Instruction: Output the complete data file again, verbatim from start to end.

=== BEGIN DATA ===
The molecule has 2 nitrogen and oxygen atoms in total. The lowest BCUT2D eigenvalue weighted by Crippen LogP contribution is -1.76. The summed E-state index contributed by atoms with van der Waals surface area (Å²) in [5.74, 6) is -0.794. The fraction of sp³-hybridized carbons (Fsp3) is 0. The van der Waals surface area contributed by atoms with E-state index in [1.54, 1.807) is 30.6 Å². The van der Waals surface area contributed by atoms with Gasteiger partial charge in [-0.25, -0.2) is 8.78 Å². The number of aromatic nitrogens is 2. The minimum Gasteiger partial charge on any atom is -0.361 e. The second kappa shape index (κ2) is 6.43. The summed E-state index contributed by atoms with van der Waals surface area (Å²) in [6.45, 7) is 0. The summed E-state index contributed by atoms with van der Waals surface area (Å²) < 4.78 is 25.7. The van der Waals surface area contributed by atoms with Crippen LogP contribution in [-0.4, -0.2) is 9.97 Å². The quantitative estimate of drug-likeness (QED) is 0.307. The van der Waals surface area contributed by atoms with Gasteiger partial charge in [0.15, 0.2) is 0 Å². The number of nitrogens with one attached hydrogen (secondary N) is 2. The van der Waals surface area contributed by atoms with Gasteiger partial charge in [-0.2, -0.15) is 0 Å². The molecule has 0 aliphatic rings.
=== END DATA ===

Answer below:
The molecule has 2 nitrogen and oxygen atoms in total. The lowest BCUT2D eigenvalue weighted by Crippen LogP contribution is -1.76. The summed E-state index contributed by atoms with van der Waals surface area (Å²) in [5.74, 6) is -0.794. The fraction of sp³-hybridized carbons (Fsp3) is 0. The van der Waals surface area contributed by atoms with E-state index in [1.54, 1.807) is 30.6 Å². The van der Waals surface area contributed by atoms with Gasteiger partial charge in [-0.25, -0.2) is 8.78 Å². The number of aromatic nitrogens is 2. The minimum Gasteiger partial charge on any atom is -0.361 e. The second kappa shape index (κ2) is 6.43. The summed E-state index contributed by atoms with van der Waals surface area (Å²) in [6.45, 7) is 0. The summed E-state index contributed by atoms with van der Waals surface area (Å²) < 4.78 is 25.7. The van der Waals surface area contributed by atoms with Crippen LogP contribution in [-0.4, -0.2) is 9.97 Å². The quantitative estimate of drug-likeness (QED) is 0.307. The van der Waals surface area contributed by atoms with Gasteiger partial charge in [0.15, 0.2) is 0 Å². The number of nitrogens with one attached hydrogen (secondary N) is 2. The van der Waals surface area contributed by atoms with Gasteiger partial charge in [-0.2, -0.15) is 0 Å². The molecule has 0 aliphatic rings.